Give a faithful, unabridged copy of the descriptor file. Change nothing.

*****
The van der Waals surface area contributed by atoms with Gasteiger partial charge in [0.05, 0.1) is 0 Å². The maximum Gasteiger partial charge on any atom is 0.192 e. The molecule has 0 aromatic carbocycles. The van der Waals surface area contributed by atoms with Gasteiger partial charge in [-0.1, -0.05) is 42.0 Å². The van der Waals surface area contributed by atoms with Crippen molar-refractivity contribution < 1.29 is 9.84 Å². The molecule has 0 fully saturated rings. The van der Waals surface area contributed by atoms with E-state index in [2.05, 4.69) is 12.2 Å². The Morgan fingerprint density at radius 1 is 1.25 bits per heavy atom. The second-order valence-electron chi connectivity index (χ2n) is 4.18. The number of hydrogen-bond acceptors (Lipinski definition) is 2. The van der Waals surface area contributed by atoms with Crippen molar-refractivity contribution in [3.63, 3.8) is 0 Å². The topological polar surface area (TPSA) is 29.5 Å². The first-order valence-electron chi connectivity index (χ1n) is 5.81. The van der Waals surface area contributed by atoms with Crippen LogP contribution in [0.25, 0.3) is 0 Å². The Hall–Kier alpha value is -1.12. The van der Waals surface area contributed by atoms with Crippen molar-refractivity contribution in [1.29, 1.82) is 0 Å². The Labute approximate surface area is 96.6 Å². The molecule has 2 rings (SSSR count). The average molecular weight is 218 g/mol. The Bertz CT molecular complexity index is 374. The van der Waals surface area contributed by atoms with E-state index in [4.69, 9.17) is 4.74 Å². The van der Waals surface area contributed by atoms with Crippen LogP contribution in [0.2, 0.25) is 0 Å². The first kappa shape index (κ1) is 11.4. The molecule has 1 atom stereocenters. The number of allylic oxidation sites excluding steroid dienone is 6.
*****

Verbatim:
The van der Waals surface area contributed by atoms with Gasteiger partial charge in [0.05, 0.1) is 0 Å². The maximum Gasteiger partial charge on any atom is 0.192 e. The molecule has 0 aromatic carbocycles. The van der Waals surface area contributed by atoms with Gasteiger partial charge in [-0.1, -0.05) is 42.0 Å². The van der Waals surface area contributed by atoms with Crippen molar-refractivity contribution < 1.29 is 9.84 Å². The molecule has 0 fully saturated rings. The van der Waals surface area contributed by atoms with E-state index in [2.05, 4.69) is 12.2 Å². The Morgan fingerprint density at radius 1 is 1.25 bits per heavy atom. The second-order valence-electron chi connectivity index (χ2n) is 4.18. The number of hydrogen-bond acceptors (Lipinski definition) is 2. The van der Waals surface area contributed by atoms with Crippen molar-refractivity contribution in [3.63, 3.8) is 0 Å². The topological polar surface area (TPSA) is 29.5 Å². The first-order valence-electron chi connectivity index (χ1n) is 5.81. The van der Waals surface area contributed by atoms with Crippen LogP contribution in [0.25, 0.3) is 0 Å². The Hall–Kier alpha value is -1.12. The van der Waals surface area contributed by atoms with Crippen molar-refractivity contribution in [1.29, 1.82) is 0 Å². The Labute approximate surface area is 96.6 Å². The molecule has 2 rings (SSSR count). The average molecular weight is 218 g/mol. The Bertz CT molecular complexity index is 374. The van der Waals surface area contributed by atoms with E-state index in [4.69, 9.17) is 4.74 Å². The van der Waals surface area contributed by atoms with Crippen LogP contribution in [0.2, 0.25) is 0 Å². The first kappa shape index (κ1) is 11.4. The molecule has 1 atom stereocenters. The number of allylic oxidation sites excluding steroid dienone is 6.